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The end of a school year is a good time to pause, reflect, and glean important learning from the past year’s experiences with students, instructional strategies, curricular challenges, and other aspects of our practice while they’re still fresh in our memories. Now is the best time to capture what we have experienced and turn that into learning.  

We might think that having the experience is enough to build our learning. However, learning is not the result of experience. After all, experiences can be repeated endlessly and with little gain. Learning, on the other hand, results from reflection. Here are seven questions to stimulate reflection and transform your experience into learning. 

How did your most challenging student(s) frustrate you this year? What lesson(s) can you learn that will prevent reoccurrence of the experience next year? There is a philosophical view that in life, we will continually experience frustrations or failure until we learn a lesson that shifts our thinking and behavior, and once the shift is made, we are no longer challenged by the situation. If you discern the lesson your students’ behavior can teach you and identify ways to implement potential solutions, your frustration will likely diminish. 

What student(s) surprised you, and how did that experience change your expectations? What we expect is often what we choose to see. However, occasionally something happens that challenges what we expect and changes what we experience. Over the course of the year, it is likely that at least one student’s insight, behavior, or observation challenged what you expected. What can that experience suggest about adjustments to what you expect?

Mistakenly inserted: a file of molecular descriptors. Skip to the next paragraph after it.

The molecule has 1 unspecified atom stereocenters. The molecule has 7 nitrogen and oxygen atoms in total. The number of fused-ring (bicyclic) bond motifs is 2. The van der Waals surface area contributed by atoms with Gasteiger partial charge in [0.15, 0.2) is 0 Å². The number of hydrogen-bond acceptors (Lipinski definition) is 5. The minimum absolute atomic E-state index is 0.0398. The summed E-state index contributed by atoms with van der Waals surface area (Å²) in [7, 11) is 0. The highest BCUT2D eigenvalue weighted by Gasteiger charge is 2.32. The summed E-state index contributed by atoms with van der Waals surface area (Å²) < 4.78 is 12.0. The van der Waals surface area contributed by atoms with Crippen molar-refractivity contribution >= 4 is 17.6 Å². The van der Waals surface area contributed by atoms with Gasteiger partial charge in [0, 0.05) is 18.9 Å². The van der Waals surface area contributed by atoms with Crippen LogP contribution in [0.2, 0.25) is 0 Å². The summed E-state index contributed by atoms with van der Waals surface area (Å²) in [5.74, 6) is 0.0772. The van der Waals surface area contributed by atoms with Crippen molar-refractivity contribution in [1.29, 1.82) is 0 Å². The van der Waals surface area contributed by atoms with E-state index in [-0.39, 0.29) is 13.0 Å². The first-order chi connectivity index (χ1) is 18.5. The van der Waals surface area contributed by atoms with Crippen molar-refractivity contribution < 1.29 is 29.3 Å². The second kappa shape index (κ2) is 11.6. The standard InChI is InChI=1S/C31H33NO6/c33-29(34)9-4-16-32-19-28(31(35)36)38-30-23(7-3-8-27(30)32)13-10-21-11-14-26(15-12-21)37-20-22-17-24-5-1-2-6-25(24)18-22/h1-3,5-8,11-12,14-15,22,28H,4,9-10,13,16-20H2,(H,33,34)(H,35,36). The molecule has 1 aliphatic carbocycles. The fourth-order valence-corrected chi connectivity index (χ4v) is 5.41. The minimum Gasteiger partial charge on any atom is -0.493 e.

What learning activity or activities did not go well? What was the cause? Might your approach be recast, redesigned, or recontextualized to have it connect with students the next time? In most cases, something might be salvaged, adjusted, or otherwise repurposed to provide value. Even if you conclude that the activity should not receive more attention or be repeated, you have learned something to avoid in the future. 

What curriculum content did not connect with students? Curricular items present a different challenge than a strategy or activity that did not work. We can abandon a strategy, but curricular content is part of what we promise to students and for which we are accountable. It may be time to find new examples, concrete applications, or other ways to help students see the value and purpose of the content for next year. Of course, consulting colleagues who may teach the same curriculum or similar content can help to generate ideas and options to consider. 

What advice did you receive from a colleague that you need to accept and act on? How will it change your approach or practice? Over the course of the year, you probably received much advice, some of which may have held little value for your work. Other insights and suggestions, though, may be worth keeping and even improving upon for future use. Making a note of what you want to recall and how you might apply it can preserve it for use during the next school year.  

What did you discover about yourself this year that is worthy of note and implies an adjustment in how you view yourself? The challenges, surprises, successes, and even setbacks contain important lessons about our own selves. Take a few minutes to reflect on the high points, low points, triumphs, and missteps you experienced. What can you learn and apply to your planning for next year?  

How did you typically spend your time each weekly cycle throughout the year? Did your use of time reflect your priorities and provide enough balance to be productive without being exhausted? Where do you need to decrease your time investment to create opportunities and energy for other endeavors? Do you need to find more and better times to disconnect, clear your mind, and refresh your soul? Where will you start? 

The end of the year can be an incredibly busy time, but failing to pause, reflect, and learn is a mistake. Some of your most important learning can happen now. 

Thought for the Week

Simply pulling a strategy “off the shelf” or defaulting to the most recently read article or staff development session topic may not generate the results we seek.

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